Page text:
Being Good vs. Being Nice & The Importance of Word Choice

We all make decisions, very second of every day of our entire lives. Every second is a decision, every breath, every blink of the eye is either a conscious or unconscious decision. Life is fundamentally a long intertwined, integration of consistent, simple decisions. It’s a strange way to think about things, but every decision, or non-decision adds to the accumulating mound of decisions, which essentially dictates where you are.

The decisions we make with word choice are no different. For example, I chose to say ‘accumulating mound of decisions’. I could have said anything else, but for me that sounded right in some inexplicable way, so I went with it. We use language so often, and so intuitively that I think we do take it for granted a lot. We forget that how we speak affects how we perceive ourselves, and how others perceive us. Words affect how we feel. That’s why songs, poems, stories etc. have emotional effects on us, because the words resonate with us.

There are micro-differences in how we talk about things. Word choice is interesting, because it can make language appear one way, but the underlying intention can be completely different. For example, there’s a massive difference between describe saying ‘he’s a nice guy’ and saying ‘he’s a good guy’. The latter doesn’t necessarily imply that the man is nice, and the former doesn’t imply that someone is good, but we may assume this to be true. You can easily be a good person without being generally ‘nice’ and vice versa. Another example would be the difference between saying ‘and ‘she’s really popular’. Popularity is circumstantial, and may not be positive popularity, whereas you can assume it is positive if we are told ‘everyone likes her’. Again, we will more than likely assume, and often incorrectly, that popularity equals positivity, and assume that the person in question is liked.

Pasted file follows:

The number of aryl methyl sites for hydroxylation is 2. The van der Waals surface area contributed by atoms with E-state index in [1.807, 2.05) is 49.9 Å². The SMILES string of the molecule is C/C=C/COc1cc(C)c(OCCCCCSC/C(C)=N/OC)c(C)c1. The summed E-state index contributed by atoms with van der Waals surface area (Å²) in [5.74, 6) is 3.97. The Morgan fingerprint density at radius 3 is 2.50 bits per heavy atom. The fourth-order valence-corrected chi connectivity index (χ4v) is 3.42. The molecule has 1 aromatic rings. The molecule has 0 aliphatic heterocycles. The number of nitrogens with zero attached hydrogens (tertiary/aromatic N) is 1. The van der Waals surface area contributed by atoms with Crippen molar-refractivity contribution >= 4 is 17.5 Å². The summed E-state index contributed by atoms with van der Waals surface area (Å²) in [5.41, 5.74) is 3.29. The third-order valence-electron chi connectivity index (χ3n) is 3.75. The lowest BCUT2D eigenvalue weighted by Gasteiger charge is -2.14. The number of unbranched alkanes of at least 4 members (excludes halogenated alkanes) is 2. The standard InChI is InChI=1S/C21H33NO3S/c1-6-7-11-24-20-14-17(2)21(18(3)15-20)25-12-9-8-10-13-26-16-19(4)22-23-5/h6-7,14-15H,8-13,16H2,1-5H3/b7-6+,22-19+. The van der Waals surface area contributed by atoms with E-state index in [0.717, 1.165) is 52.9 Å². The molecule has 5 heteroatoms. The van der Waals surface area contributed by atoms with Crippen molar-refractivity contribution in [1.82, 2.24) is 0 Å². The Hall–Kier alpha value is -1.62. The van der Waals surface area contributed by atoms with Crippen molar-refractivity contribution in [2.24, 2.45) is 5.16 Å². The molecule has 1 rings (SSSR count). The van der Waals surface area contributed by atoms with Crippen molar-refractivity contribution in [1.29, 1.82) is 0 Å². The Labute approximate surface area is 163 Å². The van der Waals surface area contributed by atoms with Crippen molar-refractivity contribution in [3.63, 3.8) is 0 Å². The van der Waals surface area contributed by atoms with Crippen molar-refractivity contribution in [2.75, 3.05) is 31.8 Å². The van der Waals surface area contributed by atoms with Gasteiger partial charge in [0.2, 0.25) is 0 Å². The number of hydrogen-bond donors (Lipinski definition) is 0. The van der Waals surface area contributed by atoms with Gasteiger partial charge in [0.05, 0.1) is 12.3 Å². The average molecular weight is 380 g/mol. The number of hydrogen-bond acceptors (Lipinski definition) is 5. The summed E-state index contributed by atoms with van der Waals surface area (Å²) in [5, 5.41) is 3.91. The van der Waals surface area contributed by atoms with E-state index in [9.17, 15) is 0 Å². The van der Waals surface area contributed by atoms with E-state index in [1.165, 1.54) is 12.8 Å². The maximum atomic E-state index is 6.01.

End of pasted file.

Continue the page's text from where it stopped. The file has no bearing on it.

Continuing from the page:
The point I’m trying to make here is that we often assume meaning, and intent. Now to be fair, most people will not scrutinize to this level about which words they use in daily speech, but they will when it’s important. The words we use to describe others can actually speak more truth about ourselves and our personalities and insecurities, than it will ever say about the people we talk about.

We rarely admit it out loud, but jealousy is a large part of the reason people gossip. We get jealous of the attention other people get, or how well they’re doing, so we talk. In these situations, all we accomplish is showing the world our true, colours.

The words we choose to use, how we use words, and why we talk differently depending on who we’re talking to, can teach us a lot about ourselves. If you change the way you talk, you’ll change the way you think (See linguistic relativity). You can talk negative and think negative, or you can flip it and end up being more sound to others and to yourself.

 

 

 

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